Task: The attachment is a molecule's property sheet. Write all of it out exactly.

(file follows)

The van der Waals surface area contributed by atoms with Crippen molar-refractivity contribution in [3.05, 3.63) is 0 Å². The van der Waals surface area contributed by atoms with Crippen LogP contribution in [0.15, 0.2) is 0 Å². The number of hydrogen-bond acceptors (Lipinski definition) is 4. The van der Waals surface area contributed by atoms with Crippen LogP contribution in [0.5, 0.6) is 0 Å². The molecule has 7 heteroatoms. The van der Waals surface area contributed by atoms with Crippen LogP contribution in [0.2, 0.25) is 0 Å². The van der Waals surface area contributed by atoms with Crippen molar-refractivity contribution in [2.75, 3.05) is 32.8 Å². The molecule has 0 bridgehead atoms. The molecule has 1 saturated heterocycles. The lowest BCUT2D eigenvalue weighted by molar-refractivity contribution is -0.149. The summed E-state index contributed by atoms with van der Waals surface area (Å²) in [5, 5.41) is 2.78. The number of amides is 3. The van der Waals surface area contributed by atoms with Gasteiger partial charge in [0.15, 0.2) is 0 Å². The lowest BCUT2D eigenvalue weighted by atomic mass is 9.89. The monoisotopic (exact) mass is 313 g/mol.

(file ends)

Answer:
The van der Waals surface area contributed by atoms with Crippen molar-refractivity contribution in [3.05, 3.63) is 0 Å². The van der Waals surface area contributed by atoms with Crippen LogP contribution in [0.15, 0.2) is 0 Å². The number of hydrogen-bond acceptors (Lipinski definition) is 4. The van der Waals surface area contributed by atoms with Crippen LogP contribution in [0.5, 0.6) is 0 Å². The molecule has 7 heteroatoms. The van der Waals surface area contributed by atoms with Crippen LogP contribution in [0.2, 0.25) is 0 Å². The van der Waals surface area contributed by atoms with Crippen molar-refractivity contribution in [2.75, 3.05) is 32.8 Å². The molecule has 0 bridgehead atoms. The molecule has 1 saturated heterocycles. The lowest BCUT2D eigenvalue weighted by molar-refractivity contribution is -0.149. The summed E-state index contributed by atoms with van der Waals surface area (Å²) in [5, 5.41) is 2.78. The number of amides is 3. The van der Waals surface area contributed by atoms with Gasteiger partial charge in [0.15, 0.2) is 0 Å². The lowest BCUT2D eigenvalue weighted by atomic mass is 9.89. The monoisotopic (exact) mass is 313 g/mol.